• The speculative stack pointer 112 is an example of a first stack pointer, and includes a pointer indicative of a storage place of data in the speculative fetch RAS 113. Thereafter, a push process is performed on a value of the pointer on the basis of a call instruction fetch signal (CalFth in the drawing) outputted from the decoder 103. After performing the push process, the prediction return address is stacked on the speculative fetch RAS 113 according to the value of the pointer. Meanwhile, when the instruction code is a return instruction fetch, the speculative stack pointer 112 performs a pop process on the value of the pointer on the basis of a return instruction fetch signal (RtnFth in the drawing) outputted from the decoder 113. According to this pop process, the speculative fetch RAS 113 outputs the stored prediction return address. The prediction return address thus outputted is transmitted to the address generation circuit 101. The address generation circuit 101 speculatively fetches a subsequent instruction according to this prediction return address. In addition, the prediction return address is also stored in the branch prediction address buffer 114.
  • The speculative fetch RAS 113 is an example of a first return address storage means and is a distinctive device of the first embodiment. The speculative fetch RAS 113 stores a return address, corresponding to a speculatively predicted call instruction, at the time of call instruction fetching. The speculative fetch RAS 113 has a stack structure to which first inputted data are last outputted. The speculative stack pointer 112 controls data input or output of the speculative fetch RAS 113.
  • For example, in the speculative fetch RAS 113, a prediction return address is stored at the time of call instruction fetching. At this time, a push process is performed on the speculative stack pointer 112. That is, the stack pointer of the speculative stack pointer 112 is advanced by “1.” Further, at the time of return instruction fetching, the speculative fetch RAS 113 outputs a stored prediction return address to the address generation circuit 101 and the branch prediction address buffer 114. At this time, a pop process is performed on the speculative stack pointer 112. That is, the stack pointer of the speculative stack pointer 112 is returned by “1.” As described above, the speculative stack pointer 112 controls the designation and reading of a prediction return address stored in the speculative fetch RAS 113.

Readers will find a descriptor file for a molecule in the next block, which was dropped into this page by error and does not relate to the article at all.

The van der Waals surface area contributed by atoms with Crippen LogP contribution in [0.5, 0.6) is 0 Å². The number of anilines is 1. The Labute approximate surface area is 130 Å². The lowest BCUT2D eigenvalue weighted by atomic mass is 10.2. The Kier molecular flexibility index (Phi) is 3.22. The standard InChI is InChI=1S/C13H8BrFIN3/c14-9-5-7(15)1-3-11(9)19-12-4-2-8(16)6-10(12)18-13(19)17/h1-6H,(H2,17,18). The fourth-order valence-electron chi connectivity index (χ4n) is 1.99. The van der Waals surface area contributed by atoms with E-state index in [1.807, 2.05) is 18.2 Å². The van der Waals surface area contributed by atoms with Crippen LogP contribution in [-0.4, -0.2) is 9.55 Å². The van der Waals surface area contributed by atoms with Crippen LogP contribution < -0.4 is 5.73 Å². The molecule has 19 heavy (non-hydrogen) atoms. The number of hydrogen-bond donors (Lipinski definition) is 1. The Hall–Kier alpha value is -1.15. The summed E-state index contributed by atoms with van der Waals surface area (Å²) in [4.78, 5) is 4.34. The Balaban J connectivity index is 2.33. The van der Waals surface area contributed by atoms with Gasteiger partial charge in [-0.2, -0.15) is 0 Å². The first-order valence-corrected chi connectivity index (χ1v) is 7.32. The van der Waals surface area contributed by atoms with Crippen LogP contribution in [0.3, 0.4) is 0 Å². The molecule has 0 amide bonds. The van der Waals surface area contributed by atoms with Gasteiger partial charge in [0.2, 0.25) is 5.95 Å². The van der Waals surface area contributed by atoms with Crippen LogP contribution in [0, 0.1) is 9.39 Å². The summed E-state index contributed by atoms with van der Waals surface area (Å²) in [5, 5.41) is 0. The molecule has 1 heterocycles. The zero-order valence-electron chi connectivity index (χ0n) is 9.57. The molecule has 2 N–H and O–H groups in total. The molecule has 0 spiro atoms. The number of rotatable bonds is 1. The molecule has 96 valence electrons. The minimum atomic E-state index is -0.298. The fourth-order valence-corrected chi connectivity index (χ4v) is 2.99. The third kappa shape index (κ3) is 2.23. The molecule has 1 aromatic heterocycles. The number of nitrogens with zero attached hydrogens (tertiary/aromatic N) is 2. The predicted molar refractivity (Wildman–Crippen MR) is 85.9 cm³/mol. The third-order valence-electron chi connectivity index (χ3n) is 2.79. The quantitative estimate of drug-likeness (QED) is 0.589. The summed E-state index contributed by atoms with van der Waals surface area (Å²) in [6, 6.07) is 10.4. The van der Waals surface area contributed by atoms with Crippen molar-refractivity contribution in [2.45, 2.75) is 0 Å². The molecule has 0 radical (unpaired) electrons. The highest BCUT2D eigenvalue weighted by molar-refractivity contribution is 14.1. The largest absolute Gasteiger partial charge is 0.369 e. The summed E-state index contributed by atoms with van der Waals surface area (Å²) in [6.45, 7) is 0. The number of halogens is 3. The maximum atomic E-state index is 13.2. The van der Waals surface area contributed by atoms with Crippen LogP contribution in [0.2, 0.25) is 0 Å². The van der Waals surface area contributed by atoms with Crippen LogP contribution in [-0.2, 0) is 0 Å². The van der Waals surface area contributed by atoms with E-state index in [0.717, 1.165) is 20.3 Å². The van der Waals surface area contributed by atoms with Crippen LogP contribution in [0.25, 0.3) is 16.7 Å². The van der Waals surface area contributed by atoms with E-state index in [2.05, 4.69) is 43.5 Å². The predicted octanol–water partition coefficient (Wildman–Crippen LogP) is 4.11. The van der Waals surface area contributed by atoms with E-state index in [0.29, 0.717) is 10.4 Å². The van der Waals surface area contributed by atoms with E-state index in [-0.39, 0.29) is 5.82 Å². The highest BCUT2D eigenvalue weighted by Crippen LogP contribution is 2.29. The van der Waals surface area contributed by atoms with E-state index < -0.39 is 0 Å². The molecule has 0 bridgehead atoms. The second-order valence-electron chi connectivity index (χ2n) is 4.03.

• The speculative stack pointer 112 is set to “+1” at the time of call instruction fetching, or set to “−1” at the time of return instruction fetching. For example, as for the stack pointer controlling both the write pointer and the read pointer, the relationship among the stack pointer, the write pointer, and the read pointer are the stack pointer=the write pointer, and the stack pointer−1=the read pointer. That is, a prediction return address outputted from the speculative fetch RAS 113 is outputted from a stack of the stack pointer−1.